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Late Industrial Environments are Constituted by Uncertainty: Notes from Lao Hydropower
September 16, 2019 - 13:00-14:30
A Forum for Asian Studies Seminar By Jerome Whitington, Visiting Assistant Professor, New York University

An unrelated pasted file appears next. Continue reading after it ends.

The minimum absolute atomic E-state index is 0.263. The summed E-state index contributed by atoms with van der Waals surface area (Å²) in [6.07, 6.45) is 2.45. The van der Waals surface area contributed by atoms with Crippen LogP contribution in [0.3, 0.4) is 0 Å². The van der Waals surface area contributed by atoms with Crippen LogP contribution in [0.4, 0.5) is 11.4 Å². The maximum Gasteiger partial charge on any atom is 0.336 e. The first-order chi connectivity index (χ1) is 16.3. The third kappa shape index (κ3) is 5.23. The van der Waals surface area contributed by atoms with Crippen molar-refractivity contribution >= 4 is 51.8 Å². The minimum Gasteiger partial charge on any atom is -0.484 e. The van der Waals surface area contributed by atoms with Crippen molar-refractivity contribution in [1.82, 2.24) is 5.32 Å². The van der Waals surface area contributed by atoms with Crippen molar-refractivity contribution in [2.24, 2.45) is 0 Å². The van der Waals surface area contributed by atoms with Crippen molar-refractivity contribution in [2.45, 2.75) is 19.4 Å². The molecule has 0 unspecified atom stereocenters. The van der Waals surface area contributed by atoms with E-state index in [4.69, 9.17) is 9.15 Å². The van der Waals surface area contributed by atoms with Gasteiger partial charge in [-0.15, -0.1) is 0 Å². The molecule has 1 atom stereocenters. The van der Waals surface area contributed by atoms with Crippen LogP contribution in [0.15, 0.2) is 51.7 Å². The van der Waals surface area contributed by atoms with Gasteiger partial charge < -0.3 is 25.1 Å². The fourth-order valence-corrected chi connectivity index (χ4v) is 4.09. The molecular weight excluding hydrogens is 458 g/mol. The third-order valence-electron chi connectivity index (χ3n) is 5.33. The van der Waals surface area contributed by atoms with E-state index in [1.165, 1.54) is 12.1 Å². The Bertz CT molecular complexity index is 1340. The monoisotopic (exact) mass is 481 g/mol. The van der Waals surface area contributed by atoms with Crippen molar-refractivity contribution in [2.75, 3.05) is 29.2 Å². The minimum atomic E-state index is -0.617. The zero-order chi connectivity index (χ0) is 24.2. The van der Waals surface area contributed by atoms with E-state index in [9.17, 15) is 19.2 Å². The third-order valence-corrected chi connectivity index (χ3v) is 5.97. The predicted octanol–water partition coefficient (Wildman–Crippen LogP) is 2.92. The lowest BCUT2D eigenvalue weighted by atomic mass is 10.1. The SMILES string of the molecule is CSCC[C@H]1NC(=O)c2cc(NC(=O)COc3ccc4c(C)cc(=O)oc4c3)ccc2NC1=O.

Viewing contemporary environmental politics through the lens of crisis or destruction may lead to an unnecessarily apocalyptic understanding of our contemporary ecological predicament. A different view draws on English and American pluralist philosophies, and highlights the role of potentiality, knowledge and uncertainty at work when technologies amplify ecological relations in ways both terrifying and hopeful. This view places technology and ecology on the same side of the equation, rather than positioning them as opposites, and emphasizes the role of uncertain knowledge in the emergence of anthropogenic ecologies. In this talk I elaborate on late industrial capitalist ecologies from the vantage point of sustainable hydropower development in Laos. Because industrial technologies produce emergent relations it may be useful to say that late industrial environments are constituted by uncertainty. I draw on Susan Harding’s term underdetermination to argue that uncertainty is a subjectifying and productive force whereby people conform themselves to emergent ecological relations through the interplay of threat and opportunity. This leads to surprising results in understanding the relation between culture and ecology without implying that people are either rational-objective observers or sociobiological automatons.